With almost 40,000 students, the University of Brasilia is an institution in Brazil’s capital city.  Among them are a hundred or so Africans who came to try the Brazilian adventure.  Most of them are from Angola or Cape Verde, but you also find some Francophones from Ivory Coast and Democratic Republic of Congo.

“Here you have more facilities for the students, like the library,” said Congolese student Morgan Tshipampa Nganga Mayoyi.  “Many other things you do not have at UNIKIN [University of Kinshasa]. The Brazilian government also helps the students with grants.  So we have better conditions here than in Congo.”

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From Bootblack To Master Of Moneymaking: Meet Brazil’s Newest Billionaire

June 27, 2014

Anderson Antunes – Forbes, 6/27/2014

Public servants are notoriously underpaid and sometimes even unpaid for long periods in many countries across the world. Not in Brazil, though, where those who work for the government have stability in the service established by the Federal Constitution and are frequently paid more than their private sector counterparts. As a result, many Brazilian graduates fresh out of college don’t think twice before applying for an entrance examination known as “Concurso Publico,” or “Public Contest,” through which candidates for public office are selected to be hired.

It is such a competitive process — just last year some 12 million Brazilians applied for 120,000 public service vacancies — that an entire industry offering everything from books to preparatory courses has formed to attend them.

But few people have profited as much from that as Jose Janguie Bezerra Diniz, the founder and principal shareholder of Ser Educacional, a Brazilian education company. Founded in 1994 in Recife, northeastern Brazil, Ser Educacional started its activities by providing courses that prepared students who were seeking public-servant opportunities. In 2003, the company began to offer undergraduate, graduate and technical education to mid-and lower-income students, and it now operates several campuses under the brand names of Faculdade Mauricio de Nassau and Faculdade Joaquim Nabuco.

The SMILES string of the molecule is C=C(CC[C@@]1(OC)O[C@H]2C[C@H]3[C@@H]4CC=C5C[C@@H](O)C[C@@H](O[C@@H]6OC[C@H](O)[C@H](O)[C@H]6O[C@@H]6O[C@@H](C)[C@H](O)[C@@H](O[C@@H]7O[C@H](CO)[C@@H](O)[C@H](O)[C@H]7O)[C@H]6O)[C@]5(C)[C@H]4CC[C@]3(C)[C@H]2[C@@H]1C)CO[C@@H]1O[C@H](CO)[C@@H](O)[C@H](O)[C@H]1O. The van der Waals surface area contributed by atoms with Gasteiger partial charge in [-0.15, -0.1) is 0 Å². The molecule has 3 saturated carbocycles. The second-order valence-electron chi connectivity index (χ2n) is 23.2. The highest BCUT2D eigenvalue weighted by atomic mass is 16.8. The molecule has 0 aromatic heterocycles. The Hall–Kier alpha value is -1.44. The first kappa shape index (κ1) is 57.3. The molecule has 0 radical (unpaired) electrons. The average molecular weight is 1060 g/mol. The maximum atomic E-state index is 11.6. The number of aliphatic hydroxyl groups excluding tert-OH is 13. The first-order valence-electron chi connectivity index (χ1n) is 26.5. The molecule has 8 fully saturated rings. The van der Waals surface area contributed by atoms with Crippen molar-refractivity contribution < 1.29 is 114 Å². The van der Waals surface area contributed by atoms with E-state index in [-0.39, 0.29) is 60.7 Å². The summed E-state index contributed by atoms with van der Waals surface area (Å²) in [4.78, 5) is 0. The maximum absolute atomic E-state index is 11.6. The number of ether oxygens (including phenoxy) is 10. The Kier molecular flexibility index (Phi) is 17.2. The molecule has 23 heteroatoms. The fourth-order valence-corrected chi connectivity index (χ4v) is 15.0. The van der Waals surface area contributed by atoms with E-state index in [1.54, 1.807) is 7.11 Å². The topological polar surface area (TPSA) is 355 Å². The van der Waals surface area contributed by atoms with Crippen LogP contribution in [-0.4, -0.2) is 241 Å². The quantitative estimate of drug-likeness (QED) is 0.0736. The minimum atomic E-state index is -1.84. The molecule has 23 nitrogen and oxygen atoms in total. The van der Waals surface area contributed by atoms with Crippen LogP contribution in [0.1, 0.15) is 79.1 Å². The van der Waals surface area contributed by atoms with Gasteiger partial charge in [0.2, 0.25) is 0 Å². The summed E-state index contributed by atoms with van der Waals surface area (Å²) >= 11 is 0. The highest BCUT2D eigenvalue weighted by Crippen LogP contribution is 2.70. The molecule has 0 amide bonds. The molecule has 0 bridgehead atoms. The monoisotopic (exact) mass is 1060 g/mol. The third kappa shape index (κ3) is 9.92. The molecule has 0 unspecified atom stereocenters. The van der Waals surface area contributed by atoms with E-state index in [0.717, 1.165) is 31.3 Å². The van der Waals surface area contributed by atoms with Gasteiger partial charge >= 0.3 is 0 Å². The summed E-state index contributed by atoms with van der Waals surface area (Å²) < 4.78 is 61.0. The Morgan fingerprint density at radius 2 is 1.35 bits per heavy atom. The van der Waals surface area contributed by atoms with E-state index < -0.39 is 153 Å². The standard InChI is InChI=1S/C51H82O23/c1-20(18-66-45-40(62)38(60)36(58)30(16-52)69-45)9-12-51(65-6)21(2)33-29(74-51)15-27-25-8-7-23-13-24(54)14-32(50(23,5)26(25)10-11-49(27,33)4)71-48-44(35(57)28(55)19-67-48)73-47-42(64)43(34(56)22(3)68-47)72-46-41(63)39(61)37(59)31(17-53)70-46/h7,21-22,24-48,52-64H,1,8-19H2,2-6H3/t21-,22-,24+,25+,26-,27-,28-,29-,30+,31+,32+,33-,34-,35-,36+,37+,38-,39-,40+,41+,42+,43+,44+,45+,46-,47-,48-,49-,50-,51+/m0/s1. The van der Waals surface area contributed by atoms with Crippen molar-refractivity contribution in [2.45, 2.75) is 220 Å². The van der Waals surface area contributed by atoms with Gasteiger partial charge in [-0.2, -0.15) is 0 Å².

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Student Loans Give Rise to Hidden Billionaire in Brazil

June 24, 2014

Blake Schmidt – Bloomberg, 6/24/2014

A month after Dilma Rousseff took office in January 2011, the Brazilian president vowed to step up subsidized loans for students attending the nation’s for-profit universities. The initiative was a bid to expand access to training for an emerging middle class that grew by 40 million people in a decade.

Since then, about 8 million people have received state-sponsored scholarships and another 1 million were approved for student loans. The demand has been a boon for Brazilian school operator Ser Educacional SA (SEER3) and its founder, Janguie Diniz. Since the company’s October initial public offering, Brazil’s largest for an education company, the stock has surged 44 percent, making the 50-year-old a billionaire.

“Those programs are extremely important, because most of the students are young and can’t afford to pay,” Diniz said in a phone interview from his office in Recife. “I was never really interested in becoming a billionaire but in doing the work that needs to be done on education.”

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Andres Oppenheimer: World Cup has been a failure for Brazil

June 23, 2014

Andres Oppenheimer – Miami Herald, 6/21/2014

The World Cup is far from over, but it’s not too early to declare it a failure for Brazil: The country has missed a golden opportunity to rebrand itself as an emerging technological power, and to upgrade its stereotype of being the nation of carnival, beaches and soccer.

Here are some of the stories you are not hearing from the more than 5,000 journalists from 70 countries who have traveled to Brazil to cover the world’s biggest sporting event, and who in recent weeks — before the opening of the games — have written extensively about the country:

• Brazil is one of the world’s leading aircraft manufacturers. It’s Embraer aircraft maker is the world leader in production of mid-size passenger planes, which it sells to American Airlines, United Airlines, Air France, Lufthansa and nearly 80 other commercial airlines.